If you’ve ever seen the hit movie Sideways, you know that this fan favorite is as much an ode to geography as it is the sometimes mad-cap world of wine connoisseurs.
The geography in question is the Santa Barbara wine country that runs through a ribbon of small towns including Los Olivos, Ballard, Santa Ynez and Solvang. Located three hours north of Los Angeles and four hours south of San Francisco, this quiet countryside is nestled in the heart of a region served by the California Coastal Rural Development Corp., or Cal Coastal for short.
Several of the tourist stops and restaurants that travelers see along the Sideways Wine Tour were funded by loans facilitated by Cal Coastal.
“We started in 1982, and 70 percent of our lending is to small farmers,” says Karl Zalazowski, president of Cal Coastal. “We are a small business lender and we serve a rural region of California that is about 400 miles long and 100 miles wide.”
Stretching from Santa Cruz and Santa Clara counties in the north down to Ventura County in the south, Cal Coastal has helped the dreams of many entrepreneurs come true in places like Santa Cruz, Watsonville, Salinas, Hollister, San Luis Obispo, Paso Robles and Santa Maria.
One of those dreamers is Kristin Horowitz, CEO and co-founder of The Pad Climbing in Santa Maria. “My husband started a little climbing club in a warehouse when he went to college here,” Horowitz says. “I stepped in to help him run the club of 30 people.”
Years later, The Pad Climbing has grown into a successful business at four locations. At the center of that growth is the assistance the firm receives from Cal Coastal.
“We did crowdfunding before there was crowdfunding,” says Horowitz. “We got in touch with Cal Coastal through our bank, and that’s when our growth really took off. Our Santa Maria gym cost $300,000. We became a for-profit S corporation through SBA funding, and we’re now launching a brand-new facility in San Luis Obispo. We went from 250 square feet to over 14,000 square feet there, and our Santa Maria facility has another 10,000 square feet. Our paid staff, meanwhile, has gone from five employees to 51.”
Horowitz says that the banks, Cal Coastal, her own business and other entities in the area emphasize “community building. That is the key for us. We’re not just building a gym; we’re providing a place where people can meet their future spouse, make friends, share ideas and invite others to dinner. There’s a loyalty built in. This is not about building a gym; it’s about building a home.”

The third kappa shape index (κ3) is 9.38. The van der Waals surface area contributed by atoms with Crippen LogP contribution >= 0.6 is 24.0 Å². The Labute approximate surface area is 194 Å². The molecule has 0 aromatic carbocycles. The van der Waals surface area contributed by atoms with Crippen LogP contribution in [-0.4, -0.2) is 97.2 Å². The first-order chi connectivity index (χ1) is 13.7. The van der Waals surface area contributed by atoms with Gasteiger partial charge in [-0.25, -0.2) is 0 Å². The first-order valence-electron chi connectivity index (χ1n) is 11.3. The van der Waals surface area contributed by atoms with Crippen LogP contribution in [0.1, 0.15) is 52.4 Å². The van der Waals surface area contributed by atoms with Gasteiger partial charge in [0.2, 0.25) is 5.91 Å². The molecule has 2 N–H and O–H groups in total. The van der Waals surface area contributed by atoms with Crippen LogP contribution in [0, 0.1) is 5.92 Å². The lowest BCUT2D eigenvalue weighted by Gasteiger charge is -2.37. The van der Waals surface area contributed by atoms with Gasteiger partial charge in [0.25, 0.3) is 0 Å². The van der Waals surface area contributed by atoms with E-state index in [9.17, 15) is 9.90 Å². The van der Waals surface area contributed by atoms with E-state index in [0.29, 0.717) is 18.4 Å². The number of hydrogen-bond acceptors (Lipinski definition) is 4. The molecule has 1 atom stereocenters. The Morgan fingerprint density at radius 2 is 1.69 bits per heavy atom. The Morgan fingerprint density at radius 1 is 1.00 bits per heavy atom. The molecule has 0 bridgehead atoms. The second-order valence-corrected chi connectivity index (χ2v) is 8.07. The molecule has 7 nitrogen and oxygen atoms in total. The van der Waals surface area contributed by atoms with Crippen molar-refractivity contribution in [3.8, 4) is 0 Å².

Zalazowski says he loves hearing stories like that, because that is what drives his business. “We have success stories like this all over our region,” he notes. “We did $31 million in lending last year across all our programs. About $1.4 million is the largest farm loan we can do through USDA, and $5 million is the largest 504 loan we can do through SBA.”
Zalazowski also likes the fact that Cal Coastal lends a helping hand to fledgling businesses in communities where access to capital is hard to come by. “We go to towns that have less than 10,000 people,” he adds. “These are places like Gonzales, King City, San Ardo, Arroyo and Grande. We’re a financial lifeline for small businesses in many small towns.”
Approximately 1.5 million people live in the seven-county region served by Cal Coastal. “It’s a very fragmented region that is still highly agricultural,” notes Zalazowski. “We do a lot of farm lending, and we help facilitate growth in tourism. We’ve helped small brew pubs and wine-tasting rooms get started. When the Highway 1 bridge washed out in Monterrey County, we assisted with restructuring loans to help Big Sur Deli. Some small electronics firms allied with the defense industry have started here by taking advantage of our loan programs.”
Thanks to Cal Coastal, he says, small businesses near the Central California Coast don’t have to go sideways anymore.